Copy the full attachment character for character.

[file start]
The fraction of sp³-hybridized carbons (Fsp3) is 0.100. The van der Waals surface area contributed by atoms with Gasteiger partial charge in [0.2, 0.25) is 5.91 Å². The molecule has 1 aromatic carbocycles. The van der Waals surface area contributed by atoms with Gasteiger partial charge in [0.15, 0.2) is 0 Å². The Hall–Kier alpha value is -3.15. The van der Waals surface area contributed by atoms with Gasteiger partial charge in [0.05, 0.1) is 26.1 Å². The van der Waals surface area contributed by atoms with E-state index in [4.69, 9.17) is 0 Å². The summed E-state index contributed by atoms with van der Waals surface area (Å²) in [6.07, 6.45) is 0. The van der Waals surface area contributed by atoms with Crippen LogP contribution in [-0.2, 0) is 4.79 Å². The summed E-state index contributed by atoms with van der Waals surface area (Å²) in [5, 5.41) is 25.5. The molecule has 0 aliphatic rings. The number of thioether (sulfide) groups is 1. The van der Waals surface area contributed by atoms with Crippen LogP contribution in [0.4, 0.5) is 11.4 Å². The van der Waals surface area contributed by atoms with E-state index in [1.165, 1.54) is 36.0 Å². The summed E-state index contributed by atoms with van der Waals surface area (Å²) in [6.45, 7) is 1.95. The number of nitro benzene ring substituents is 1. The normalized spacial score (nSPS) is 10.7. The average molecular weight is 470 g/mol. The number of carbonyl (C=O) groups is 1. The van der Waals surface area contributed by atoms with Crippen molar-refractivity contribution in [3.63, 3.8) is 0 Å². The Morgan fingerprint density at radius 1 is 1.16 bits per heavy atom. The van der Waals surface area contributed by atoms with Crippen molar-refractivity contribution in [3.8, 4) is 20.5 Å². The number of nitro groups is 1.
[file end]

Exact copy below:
The fraction of sp³-hybridized carbons (Fsp3) is 0.100. The van der Waals surface area contributed by atoms with Gasteiger partial charge in [0.2, 0.25) is 5.91 Å². The molecule has 1 aromatic carbocycles. The van der Waals surface area contributed by atoms with Gasteiger partial charge in [0.15, 0.2) is 0 Å². The Hall–Kier alpha value is -3.15. The van der Waals surface area contributed by atoms with Gasteiger partial charge in [0.05, 0.1) is 26.1 Å². The van der Waals surface area contributed by atoms with E-state index in [4.69, 9.17) is 0 Å². The summed E-state index contributed by atoms with van der Waals surface area (Å²) in [6.07, 6.45) is 0. The van der Waals surface area contributed by atoms with Crippen LogP contribution in [-0.2, 0) is 4.79 Å². The summed E-state index contributed by atoms with van der Waals surface area (Å²) in [5, 5.41) is 25.5. The molecule has 0 aliphatic rings. The number of thioether (sulfide) groups is 1. The van der Waals surface area contributed by atoms with Crippen LogP contribution in [0.4, 0.5) is 11.4 Å². The van der Waals surface area contributed by atoms with E-state index in [1.165, 1.54) is 36.0 Å². The summed E-state index contributed by atoms with van der Waals surface area (Å²) in [6.45, 7) is 1.95. The number of nitro benzene ring substituents is 1. The normalized spacial score (nSPS) is 10.7. The average molecular weight is 470 g/mol. The number of carbonyl (C=O) groups is 1. The van der Waals surface area contributed by atoms with Crippen molar-refractivity contribution in [3.63, 3.8) is 0 Å². The Morgan fingerprint density at radius 1 is 1.16 bits per heavy atom. The van der Waals surface area contributed by atoms with Crippen molar-refractivity contribution in [3.8, 4) is 20.5 Å². The number of nitro groups is 1.